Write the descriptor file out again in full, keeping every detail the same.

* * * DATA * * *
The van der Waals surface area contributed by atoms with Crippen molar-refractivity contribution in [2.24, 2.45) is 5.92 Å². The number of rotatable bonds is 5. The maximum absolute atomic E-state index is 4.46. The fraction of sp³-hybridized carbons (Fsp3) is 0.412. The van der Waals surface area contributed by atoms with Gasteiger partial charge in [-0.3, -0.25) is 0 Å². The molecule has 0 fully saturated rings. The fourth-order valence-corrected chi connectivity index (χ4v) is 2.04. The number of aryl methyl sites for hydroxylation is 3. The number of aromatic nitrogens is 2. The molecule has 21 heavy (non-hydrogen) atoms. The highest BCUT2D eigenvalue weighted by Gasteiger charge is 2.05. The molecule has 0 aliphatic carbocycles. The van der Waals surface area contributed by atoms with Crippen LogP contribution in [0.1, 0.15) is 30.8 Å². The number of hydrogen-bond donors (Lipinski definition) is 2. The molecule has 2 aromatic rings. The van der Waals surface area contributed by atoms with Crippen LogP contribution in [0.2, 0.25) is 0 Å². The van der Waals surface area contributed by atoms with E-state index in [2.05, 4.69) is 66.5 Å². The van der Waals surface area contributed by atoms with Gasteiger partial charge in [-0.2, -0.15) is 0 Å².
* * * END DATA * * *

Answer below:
The van der Waals surface area contributed by atoms with Crippen molar-refractivity contribution in [2.24, 2.45) is 5.92 Å². The number of rotatable bonds is 5. The maximum absolute atomic E-state index is 4.46. The fraction of sp³-hybridized carbons (Fsp3) is 0.412. The van der Waals surface area contributed by atoms with Gasteiger partial charge in [-0.3, -0.25) is 0 Å². The molecule has 0 fully saturated rings. The fourth-order valence-corrected chi connectivity index (χ4v) is 2.04. The number of aryl methyl sites for hydroxylation is 3. The number of aromatic nitrogens is 2. The molecule has 21 heavy (non-hydrogen) atoms. The highest BCUT2D eigenvalue weighted by Gasteiger charge is 2.05. The molecule has 0 aliphatic carbocycles. The van der Waals surface area contributed by atoms with Crippen LogP contribution in [0.1, 0.15) is 30.8 Å². The number of hydrogen-bond donors (Lipinski definition) is 2. The molecule has 2 aromatic rings. The van der Waals surface area contributed by atoms with Crippen LogP contribution in [0.2, 0.25) is 0 Å². The van der Waals surface area contributed by atoms with E-state index in [2.05, 4.69) is 66.5 Å². The van der Waals surface area contributed by atoms with Gasteiger partial charge in [-0.2, -0.15) is 0 Å².